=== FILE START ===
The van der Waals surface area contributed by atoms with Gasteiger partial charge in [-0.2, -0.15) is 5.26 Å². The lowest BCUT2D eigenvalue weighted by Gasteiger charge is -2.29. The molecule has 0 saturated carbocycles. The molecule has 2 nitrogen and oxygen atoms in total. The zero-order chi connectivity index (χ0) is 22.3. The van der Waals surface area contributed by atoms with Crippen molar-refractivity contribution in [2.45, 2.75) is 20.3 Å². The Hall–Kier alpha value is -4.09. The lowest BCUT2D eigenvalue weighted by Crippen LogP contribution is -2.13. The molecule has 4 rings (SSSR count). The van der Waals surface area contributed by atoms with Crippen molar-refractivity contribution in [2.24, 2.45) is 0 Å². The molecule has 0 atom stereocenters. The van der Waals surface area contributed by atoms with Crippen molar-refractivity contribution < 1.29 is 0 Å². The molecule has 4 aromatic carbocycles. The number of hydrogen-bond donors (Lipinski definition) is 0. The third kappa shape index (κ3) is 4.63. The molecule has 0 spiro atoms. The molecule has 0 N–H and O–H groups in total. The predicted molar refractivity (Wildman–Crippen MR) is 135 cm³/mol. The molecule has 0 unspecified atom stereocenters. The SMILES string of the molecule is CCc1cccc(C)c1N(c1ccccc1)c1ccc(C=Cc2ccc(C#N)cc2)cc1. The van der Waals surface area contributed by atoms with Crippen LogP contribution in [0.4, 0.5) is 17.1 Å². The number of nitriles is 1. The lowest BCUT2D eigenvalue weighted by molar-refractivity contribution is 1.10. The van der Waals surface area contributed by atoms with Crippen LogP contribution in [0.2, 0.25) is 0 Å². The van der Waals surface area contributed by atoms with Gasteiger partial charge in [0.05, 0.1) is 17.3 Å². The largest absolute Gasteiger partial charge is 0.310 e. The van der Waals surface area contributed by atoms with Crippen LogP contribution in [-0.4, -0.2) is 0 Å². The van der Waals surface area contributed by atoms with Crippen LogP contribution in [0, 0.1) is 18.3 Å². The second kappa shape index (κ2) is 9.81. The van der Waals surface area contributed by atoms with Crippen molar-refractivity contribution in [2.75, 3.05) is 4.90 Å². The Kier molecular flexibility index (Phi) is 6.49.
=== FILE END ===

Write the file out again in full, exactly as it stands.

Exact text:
The van der Waals surface area contributed by atoms with Gasteiger partial charge in [-0.2, -0.15) is 5.26 Å². The lowest BCUT2D eigenvalue weighted by Gasteiger charge is -2.29. The molecule has 0 saturated carbocycles. The molecule has 2 nitrogen and oxygen atoms in total. The zero-order chi connectivity index (χ0) is 22.3. The van der Waals surface area contributed by atoms with Crippen molar-refractivity contribution in [2.45, 2.75) is 20.3 Å². The Hall–Kier alpha value is -4.09. The lowest BCUT2D eigenvalue weighted by Crippen LogP contribution is -2.13. The molecule has 4 rings (SSSR count). The van der Waals surface area contributed by atoms with Crippen molar-refractivity contribution in [2.24, 2.45) is 0 Å². The molecule has 0 atom stereocenters. The van der Waals surface area contributed by atoms with Crippen molar-refractivity contribution < 1.29 is 0 Å². The molecule has 4 aromatic carbocycles. The number of hydrogen-bond donors (Lipinski definition) is 0. The third kappa shape index (κ3) is 4.63. The molecule has 0 spiro atoms. The molecule has 0 N–H and O–H groups in total. The predicted molar refractivity (Wildman–Crippen MR) is 135 cm³/mol. The molecule has 0 unspecified atom stereocenters. The SMILES string of the molecule is CCc1cccc(C)c1N(c1ccccc1)c1ccc(C=Cc2ccc(C#N)cc2)cc1. The van der Waals surface area contributed by atoms with Crippen LogP contribution in [0.4, 0.5) is 17.1 Å². The number of nitriles is 1. The lowest BCUT2D eigenvalue weighted by molar-refractivity contribution is 1.10. The van der Waals surface area contributed by atoms with Crippen LogP contribution in [0.2, 0.25) is 0 Å². The van der Waals surface area contributed by atoms with Gasteiger partial charge in [0.05, 0.1) is 17.3 Å². The largest absolute Gasteiger partial charge is 0.310 e. The van der Waals surface area contributed by atoms with Crippen LogP contribution in [-0.4, -0.2) is 0 Å². The van der Waals surface area contributed by atoms with Crippen LogP contribution in [0, 0.1) is 18.3 Å². The second kappa shape index (κ2) is 9.81. The van der Waals surface area contributed by atoms with Crippen molar-refractivity contribution in [2.75, 3.05) is 4.90 Å². The Kier molecular flexibility index (Phi) is 6.49.